Jefferson Market Library

DATE: 1967
LOCATION: New York City, New York, USA
OLD USE: Courthouse
NEW USE: Library


Designed by architects Frederick Clark Withers and Calvert Vaux, the Jefferson Market Courthouse was built in the Victorian Gothic style over the years 1875 to 1877. In the 1880s, the building was chosen as the fourth most beautiful building in America. In 1945, the courthouse was shut down due to redistricting. It was then used by a number of agencies including the Police Academy. The building was empty and vacated by 1958.


Community members rallied together to convince New York City to preserve the building rather than follow through with its plans to demolish it and replace it with an apartment building. Margot Gayle (preservationist), Philip Wittenberg (lawyer), Lewis Mumford (historian), E.E. Cummings (poet/playwright), and Maurice Evans (actor) succeeded when Mayor Robert F. Wagner announced in 1961 that the city would convert the building into a public library.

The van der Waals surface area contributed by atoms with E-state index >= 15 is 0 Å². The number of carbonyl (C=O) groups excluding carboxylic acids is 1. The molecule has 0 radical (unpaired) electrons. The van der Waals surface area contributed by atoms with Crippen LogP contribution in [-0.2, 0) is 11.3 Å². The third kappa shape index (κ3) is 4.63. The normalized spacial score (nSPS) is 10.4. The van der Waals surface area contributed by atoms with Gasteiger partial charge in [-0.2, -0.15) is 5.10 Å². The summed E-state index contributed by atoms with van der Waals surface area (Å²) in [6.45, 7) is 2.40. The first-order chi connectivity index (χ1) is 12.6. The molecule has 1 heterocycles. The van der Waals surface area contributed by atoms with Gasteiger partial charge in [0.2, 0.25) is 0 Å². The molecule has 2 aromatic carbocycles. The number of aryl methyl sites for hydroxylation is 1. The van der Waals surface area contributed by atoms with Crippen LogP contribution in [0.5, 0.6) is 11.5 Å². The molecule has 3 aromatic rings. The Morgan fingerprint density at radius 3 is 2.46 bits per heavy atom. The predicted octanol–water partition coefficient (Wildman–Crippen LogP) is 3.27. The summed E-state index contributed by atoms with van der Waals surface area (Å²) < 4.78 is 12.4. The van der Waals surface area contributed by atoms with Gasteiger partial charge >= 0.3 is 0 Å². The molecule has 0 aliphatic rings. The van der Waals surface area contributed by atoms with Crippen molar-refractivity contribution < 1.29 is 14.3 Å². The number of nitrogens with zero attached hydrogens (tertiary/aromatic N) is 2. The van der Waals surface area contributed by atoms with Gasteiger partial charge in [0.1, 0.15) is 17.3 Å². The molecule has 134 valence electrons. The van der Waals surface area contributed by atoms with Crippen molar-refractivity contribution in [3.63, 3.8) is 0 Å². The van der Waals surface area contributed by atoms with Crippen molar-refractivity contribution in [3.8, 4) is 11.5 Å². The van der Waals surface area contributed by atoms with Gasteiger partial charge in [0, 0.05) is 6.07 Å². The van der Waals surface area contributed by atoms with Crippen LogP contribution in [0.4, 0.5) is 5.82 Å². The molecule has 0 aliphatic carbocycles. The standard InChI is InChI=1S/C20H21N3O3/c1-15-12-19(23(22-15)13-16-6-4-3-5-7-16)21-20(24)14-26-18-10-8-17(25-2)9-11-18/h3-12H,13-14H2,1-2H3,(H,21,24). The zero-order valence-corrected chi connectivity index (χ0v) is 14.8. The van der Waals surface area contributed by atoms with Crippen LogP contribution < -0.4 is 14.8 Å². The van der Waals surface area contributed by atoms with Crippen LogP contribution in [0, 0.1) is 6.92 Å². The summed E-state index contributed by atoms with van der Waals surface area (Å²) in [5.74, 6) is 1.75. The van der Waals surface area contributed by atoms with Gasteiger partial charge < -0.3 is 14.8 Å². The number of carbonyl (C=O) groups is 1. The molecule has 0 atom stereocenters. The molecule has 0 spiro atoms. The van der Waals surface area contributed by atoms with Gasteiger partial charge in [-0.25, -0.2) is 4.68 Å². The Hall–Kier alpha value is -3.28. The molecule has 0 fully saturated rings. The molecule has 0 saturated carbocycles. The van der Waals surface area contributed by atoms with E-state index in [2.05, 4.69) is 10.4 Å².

The adaptive reuse project of the courthouse began in 1965 and was completed in 1967.[1] The police court became the Children’s Reading Room, the Civil Court the Adult Reading Room. The building was listed on the National Register of Historic Places in 1972 and was declared a National Historic Landmark in 1977, both under its name as “Third Judicial District Courthouse”.[2]

The old fire bell in the tower began it ring again in 1996 after over 100 years of being silent. That bell, along with the library, has reconnected this community and reinvigorated the idea of “village” for Greenwich Village.[3] What once upheld the laws of the land now provides knowledge and community space for the neighborhood.

[1]The New York Public Library
[3]The New York Times

Images courtesy of wallyg, WanderingtheWorld and hersterk.